On April 14, police in Casa Grande, a city located about halfway between Phoenix and Tucson, detained a man who had been shot in the leg and stabbed in the desert. Police suspect he may have been part of a rip crew. Babeu's report mentioned other police debriefings where drug smugglers described shootouts in the desert, but there were no details about where and when these incident occurred, and whether anyone was actually injured.
When questioned about the source of his information, Babeu's office sent an email response that hinted about receiving intelligence from US Customs and Border Protection, which works with the sheriff's anti-smuggling unit.
To offer proof about past intelligence he has received about threats along the border, Babeu forwarded a June 2010 email from the Department of Homeland Security that cited "a proven credible confidential source" as saying that a Mexican cartel was planning to send a group of 15 "very well equipped and armed sicarios" across the border into Arizona's Vekol Valley to "take out" bandits in the area. Later that year, Border Patrol agent Brian Terry was killed by a member of a rip crew.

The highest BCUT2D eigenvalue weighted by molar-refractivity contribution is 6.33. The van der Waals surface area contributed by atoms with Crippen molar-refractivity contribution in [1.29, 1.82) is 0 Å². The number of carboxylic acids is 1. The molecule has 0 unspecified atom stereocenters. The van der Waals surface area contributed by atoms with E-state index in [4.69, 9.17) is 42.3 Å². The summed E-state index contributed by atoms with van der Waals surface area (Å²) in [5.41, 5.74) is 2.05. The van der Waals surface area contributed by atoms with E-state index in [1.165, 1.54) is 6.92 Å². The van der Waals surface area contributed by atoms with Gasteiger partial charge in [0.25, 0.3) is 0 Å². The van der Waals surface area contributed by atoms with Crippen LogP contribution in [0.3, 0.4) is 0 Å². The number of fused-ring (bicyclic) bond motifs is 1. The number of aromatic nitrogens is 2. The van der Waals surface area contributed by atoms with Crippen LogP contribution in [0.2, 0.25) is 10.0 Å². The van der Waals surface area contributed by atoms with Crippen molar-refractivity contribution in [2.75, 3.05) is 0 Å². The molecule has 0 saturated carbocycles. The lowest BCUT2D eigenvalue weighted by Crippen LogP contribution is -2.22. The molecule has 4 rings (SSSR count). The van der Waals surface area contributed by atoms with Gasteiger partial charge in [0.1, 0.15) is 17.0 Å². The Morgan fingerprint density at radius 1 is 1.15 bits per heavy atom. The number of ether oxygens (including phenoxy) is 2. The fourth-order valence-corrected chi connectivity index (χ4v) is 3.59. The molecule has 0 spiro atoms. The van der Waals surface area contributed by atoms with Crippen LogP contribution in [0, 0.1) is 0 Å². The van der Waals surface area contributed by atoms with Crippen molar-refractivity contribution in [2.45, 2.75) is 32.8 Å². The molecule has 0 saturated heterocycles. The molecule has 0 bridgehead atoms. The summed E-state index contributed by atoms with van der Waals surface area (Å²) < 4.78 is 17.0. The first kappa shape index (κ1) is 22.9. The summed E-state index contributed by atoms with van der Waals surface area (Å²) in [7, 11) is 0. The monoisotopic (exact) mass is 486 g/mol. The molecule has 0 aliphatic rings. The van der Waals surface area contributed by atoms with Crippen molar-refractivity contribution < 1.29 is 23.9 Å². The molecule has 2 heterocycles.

'We're not dodging bullets here. It's a safe border community.'
Spokespersons for the Border Patrol's Tucson sector and US Immigrations and Customs Enforcement (ICE) both declined to comment on Babeu's warning. Brandon Judd, the president of the National Border Patrol Council, a labor union that represents Border Patrol agents, said in a Facebook post that he appreciated Babeu's "courage to bring to light something that's been taking place for years," but did not mention anything to indicate there is a rise in border violence.
Earlier this week at a press conference, Babeu was asked if the alert has anything to do with his bid for a seat in Arizona's 1st Congressional District. The primary for the race is in August, and Babeau, a Republican has vowed to push for a federal crackdown on illegal immigration if he is elected.
"This has everything to do with that as well," the sheriff said. "It's not something new that I'm just talking about now, I've been talking about this for eight years. This is vitally important to not just to our county, to the state of Arizona, to the country, that we absolutely have to safeguard our families. The law should be enforced and it's obscene to me that we have cartel members that literally think that they own the place."